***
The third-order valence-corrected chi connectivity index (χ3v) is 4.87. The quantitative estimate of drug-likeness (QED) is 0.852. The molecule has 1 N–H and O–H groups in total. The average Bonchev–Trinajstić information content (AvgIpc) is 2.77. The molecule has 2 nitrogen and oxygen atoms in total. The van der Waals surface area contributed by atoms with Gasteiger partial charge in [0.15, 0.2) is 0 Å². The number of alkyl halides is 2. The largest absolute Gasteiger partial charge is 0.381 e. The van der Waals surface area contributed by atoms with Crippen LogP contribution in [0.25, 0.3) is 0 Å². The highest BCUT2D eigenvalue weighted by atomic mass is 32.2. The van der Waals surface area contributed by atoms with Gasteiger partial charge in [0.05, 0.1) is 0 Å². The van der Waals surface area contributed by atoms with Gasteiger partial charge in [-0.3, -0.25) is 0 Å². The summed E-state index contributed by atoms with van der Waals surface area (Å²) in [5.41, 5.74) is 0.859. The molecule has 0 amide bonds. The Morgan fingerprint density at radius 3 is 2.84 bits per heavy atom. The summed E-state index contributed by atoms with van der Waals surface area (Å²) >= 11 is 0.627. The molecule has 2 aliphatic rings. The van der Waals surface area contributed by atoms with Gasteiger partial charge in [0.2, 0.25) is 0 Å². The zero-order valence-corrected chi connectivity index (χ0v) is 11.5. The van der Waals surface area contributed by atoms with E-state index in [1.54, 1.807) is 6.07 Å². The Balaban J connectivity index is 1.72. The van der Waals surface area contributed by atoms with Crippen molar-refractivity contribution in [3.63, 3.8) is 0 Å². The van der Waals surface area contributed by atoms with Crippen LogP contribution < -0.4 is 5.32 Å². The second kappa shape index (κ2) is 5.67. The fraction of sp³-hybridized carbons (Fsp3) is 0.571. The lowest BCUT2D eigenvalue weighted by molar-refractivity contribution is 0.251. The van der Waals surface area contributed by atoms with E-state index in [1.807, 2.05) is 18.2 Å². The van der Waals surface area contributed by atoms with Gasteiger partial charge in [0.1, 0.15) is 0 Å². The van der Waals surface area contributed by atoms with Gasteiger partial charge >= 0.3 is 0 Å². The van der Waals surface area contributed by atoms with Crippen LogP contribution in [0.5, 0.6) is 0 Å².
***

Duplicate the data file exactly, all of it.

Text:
The third-order valence-corrected chi connectivity index (χ3v) is 4.87. The quantitative estimate of drug-likeness (QED) is 0.852. The molecule has 1 N–H and O–H groups in total. The average Bonchev–Trinajstić information content (AvgIpc) is 2.77. The molecule has 2 nitrogen and oxygen atoms in total. The van der Waals surface area contributed by atoms with Gasteiger partial charge in [0.15, 0.2) is 0 Å². The number of alkyl halides is 2. The largest absolute Gasteiger partial charge is 0.381 e. The van der Waals surface area contributed by atoms with Crippen LogP contribution in [0.25, 0.3) is 0 Å². The highest BCUT2D eigenvalue weighted by atomic mass is 32.2. The van der Waals surface area contributed by atoms with Gasteiger partial charge in [0.05, 0.1) is 0 Å². The van der Waals surface area contributed by atoms with Gasteiger partial charge in [-0.3, -0.25) is 0 Å². The summed E-state index contributed by atoms with van der Waals surface area (Å²) in [5.41, 5.74) is 0.859. The molecule has 0 amide bonds. The Morgan fingerprint density at radius 3 is 2.84 bits per heavy atom. The summed E-state index contributed by atoms with van der Waals surface area (Å²) >= 11 is 0.627. The molecule has 2 aliphatic rings. The van der Waals surface area contributed by atoms with Gasteiger partial charge in [0.2, 0.25) is 0 Å². The zero-order valence-corrected chi connectivity index (χ0v) is 11.5. The van der Waals surface area contributed by atoms with E-state index in [1.54, 1.807) is 6.07 Å². The Balaban J connectivity index is 1.72. The van der Waals surface area contributed by atoms with Crippen molar-refractivity contribution in [3.63, 3.8) is 0 Å². The van der Waals surface area contributed by atoms with Crippen LogP contribution < -0.4 is 5.32 Å². The second kappa shape index (κ2) is 5.67. The fraction of sp³-hybridized carbons (Fsp3) is 0.571. The lowest BCUT2D eigenvalue weighted by molar-refractivity contribution is 0.251. The van der Waals surface area contributed by atoms with E-state index in [1.807, 2.05) is 18.2 Å². The van der Waals surface area contributed by atoms with Gasteiger partial charge in [0.1, 0.15) is 0 Å². The van der Waals surface area contributed by atoms with Gasteiger partial charge >= 0.3 is 0 Å². The van der Waals surface area contributed by atoms with Crippen LogP contribution in [0.5, 0.6) is 0 Å².